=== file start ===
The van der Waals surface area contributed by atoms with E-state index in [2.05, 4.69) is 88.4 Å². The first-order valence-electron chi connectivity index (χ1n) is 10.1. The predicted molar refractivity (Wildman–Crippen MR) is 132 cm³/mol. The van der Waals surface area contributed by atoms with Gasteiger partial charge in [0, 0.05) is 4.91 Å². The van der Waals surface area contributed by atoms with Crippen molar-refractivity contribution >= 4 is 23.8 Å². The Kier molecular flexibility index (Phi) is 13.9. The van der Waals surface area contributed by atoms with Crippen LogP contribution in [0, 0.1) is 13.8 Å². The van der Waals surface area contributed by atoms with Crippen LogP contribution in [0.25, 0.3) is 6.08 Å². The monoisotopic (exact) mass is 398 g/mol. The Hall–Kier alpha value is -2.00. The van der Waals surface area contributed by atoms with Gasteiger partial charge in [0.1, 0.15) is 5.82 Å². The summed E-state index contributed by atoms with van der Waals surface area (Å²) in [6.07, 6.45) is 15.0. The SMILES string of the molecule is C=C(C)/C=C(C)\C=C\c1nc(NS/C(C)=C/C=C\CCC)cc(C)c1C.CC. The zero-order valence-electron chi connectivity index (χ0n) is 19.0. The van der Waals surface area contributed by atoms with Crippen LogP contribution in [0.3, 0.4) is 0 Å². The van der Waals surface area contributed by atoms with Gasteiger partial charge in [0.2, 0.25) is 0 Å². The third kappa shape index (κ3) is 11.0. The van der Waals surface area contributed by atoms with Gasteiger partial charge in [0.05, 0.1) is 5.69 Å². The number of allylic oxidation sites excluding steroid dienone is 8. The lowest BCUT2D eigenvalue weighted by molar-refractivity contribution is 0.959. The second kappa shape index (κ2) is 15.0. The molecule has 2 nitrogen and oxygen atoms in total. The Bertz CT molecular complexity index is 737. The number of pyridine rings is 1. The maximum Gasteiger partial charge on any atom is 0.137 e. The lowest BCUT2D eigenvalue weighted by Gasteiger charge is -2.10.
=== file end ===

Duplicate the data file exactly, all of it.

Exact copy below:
The van der Waals surface area contributed by atoms with E-state index in [2.05, 4.69) is 88.4 Å². The first-order valence-electron chi connectivity index (χ1n) is 10.1. The predicted molar refractivity (Wildman–Crippen MR) is 132 cm³/mol. The van der Waals surface area contributed by atoms with Gasteiger partial charge in [0, 0.05) is 4.91 Å². The van der Waals surface area contributed by atoms with Crippen molar-refractivity contribution >= 4 is 23.8 Å². The Kier molecular flexibility index (Phi) is 13.9. The van der Waals surface area contributed by atoms with Crippen LogP contribution in [0, 0.1) is 13.8 Å². The van der Waals surface area contributed by atoms with Crippen LogP contribution in [0.25, 0.3) is 6.08 Å². The monoisotopic (exact) mass is 398 g/mol. The Hall–Kier alpha value is -2.00. The van der Waals surface area contributed by atoms with Gasteiger partial charge in [0.1, 0.15) is 5.82 Å². The summed E-state index contributed by atoms with van der Waals surface area (Å²) in [6.07, 6.45) is 15.0. The SMILES string of the molecule is C=C(C)/C=C(C)\C=C\c1nc(NS/C(C)=C/C=C\CCC)cc(C)c1C.CC. The zero-order valence-electron chi connectivity index (χ0n) is 19.0. The van der Waals surface area contributed by atoms with Crippen LogP contribution in [0.3, 0.4) is 0 Å². The van der Waals surface area contributed by atoms with Gasteiger partial charge in [0.2, 0.25) is 0 Å². The third kappa shape index (κ3) is 11.0. The van der Waals surface area contributed by atoms with Gasteiger partial charge in [0.05, 0.1) is 5.69 Å². The number of allylic oxidation sites excluding steroid dienone is 8. The lowest BCUT2D eigenvalue weighted by molar-refractivity contribution is 0.959. The second kappa shape index (κ2) is 15.0. The molecule has 2 nitrogen and oxygen atoms in total. The Bertz CT molecular complexity index is 737. The number of pyridine rings is 1. The maximum Gasteiger partial charge on any atom is 0.137 e. The lowest BCUT2D eigenvalue weighted by Gasteiger charge is -2.10.